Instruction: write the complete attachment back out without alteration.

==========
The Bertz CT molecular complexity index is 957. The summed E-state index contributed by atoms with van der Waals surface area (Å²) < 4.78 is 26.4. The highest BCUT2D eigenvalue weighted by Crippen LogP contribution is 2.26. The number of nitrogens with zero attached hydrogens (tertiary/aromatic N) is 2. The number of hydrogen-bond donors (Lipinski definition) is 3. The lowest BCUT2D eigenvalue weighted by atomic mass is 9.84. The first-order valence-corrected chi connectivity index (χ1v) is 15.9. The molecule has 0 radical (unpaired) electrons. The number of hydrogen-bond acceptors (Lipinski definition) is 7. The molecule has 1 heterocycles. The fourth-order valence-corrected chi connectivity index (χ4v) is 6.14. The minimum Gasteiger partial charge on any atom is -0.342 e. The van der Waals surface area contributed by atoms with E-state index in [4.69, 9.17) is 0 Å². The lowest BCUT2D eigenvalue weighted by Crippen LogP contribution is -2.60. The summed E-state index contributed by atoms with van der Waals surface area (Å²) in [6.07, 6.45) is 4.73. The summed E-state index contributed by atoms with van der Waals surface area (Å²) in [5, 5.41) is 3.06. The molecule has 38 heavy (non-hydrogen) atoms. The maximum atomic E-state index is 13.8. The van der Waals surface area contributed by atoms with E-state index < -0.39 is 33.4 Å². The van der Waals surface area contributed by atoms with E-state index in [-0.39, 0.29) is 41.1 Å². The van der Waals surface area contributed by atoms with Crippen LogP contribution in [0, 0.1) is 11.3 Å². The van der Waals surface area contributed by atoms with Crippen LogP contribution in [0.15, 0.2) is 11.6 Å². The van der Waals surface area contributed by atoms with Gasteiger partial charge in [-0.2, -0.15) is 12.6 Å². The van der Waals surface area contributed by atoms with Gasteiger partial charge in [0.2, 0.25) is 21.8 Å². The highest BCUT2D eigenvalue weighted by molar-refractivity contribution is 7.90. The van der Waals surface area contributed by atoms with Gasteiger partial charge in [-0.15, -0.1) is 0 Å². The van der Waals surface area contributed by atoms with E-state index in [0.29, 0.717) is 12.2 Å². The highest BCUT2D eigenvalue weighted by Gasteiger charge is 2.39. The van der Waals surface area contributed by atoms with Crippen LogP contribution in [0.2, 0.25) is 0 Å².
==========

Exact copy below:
The Bertz CT molecular complexity index is 957. The summed E-state index contributed by atoms with van der Waals surface area (Å²) < 4.78 is 26.4. The highest BCUT2D eigenvalue weighted by Crippen LogP contribution is 2.26. The number of nitrogens with zero attached hydrogens (tertiary/aromatic N) is 2. The number of hydrogen-bond donors (Lipinski definition) is 3. The lowest BCUT2D eigenvalue weighted by atomic mass is 9.84. The first-order valence-corrected chi connectivity index (χ1v) is 15.9. The molecule has 0 radical (unpaired) electrons. The number of hydrogen-bond acceptors (Lipinski definition) is 7. The molecule has 1 heterocycles. The fourth-order valence-corrected chi connectivity index (χ4v) is 6.14. The minimum Gasteiger partial charge on any atom is -0.342 e. The van der Waals surface area contributed by atoms with E-state index in [4.69, 9.17) is 0 Å². The lowest BCUT2D eigenvalue weighted by Crippen LogP contribution is -2.60. The summed E-state index contributed by atoms with van der Waals surface area (Å²) in [6.07, 6.45) is 4.73. The summed E-state index contributed by atoms with van der Waals surface area (Å²) in [5, 5.41) is 3.06. The molecule has 38 heavy (non-hydrogen) atoms. The maximum atomic E-state index is 13.8. The van der Waals surface area contributed by atoms with E-state index < -0.39 is 33.4 Å². The van der Waals surface area contributed by atoms with E-state index in [-0.39, 0.29) is 41.1 Å². The van der Waals surface area contributed by atoms with Crippen LogP contribution in [0, 0.1) is 11.3 Å². The van der Waals surface area contributed by atoms with Crippen LogP contribution in [0.15, 0.2) is 11.6 Å². The van der Waals surface area contributed by atoms with Gasteiger partial charge in [-0.2, -0.15) is 12.6 Å². The van der Waals surface area contributed by atoms with Gasteiger partial charge in [0.2, 0.25) is 21.8 Å². The highest BCUT2D eigenvalue weighted by molar-refractivity contribution is 7.90. The van der Waals surface area contributed by atoms with Gasteiger partial charge in [-0.15, -0.1) is 0 Å². The van der Waals surface area contributed by atoms with E-state index in [0.29, 0.717) is 12.2 Å². The highest BCUT2D eigenvalue weighted by Gasteiger charge is 2.39. The van der Waals surface area contributed by atoms with Crippen LogP contribution in [0.2, 0.25) is 0 Å².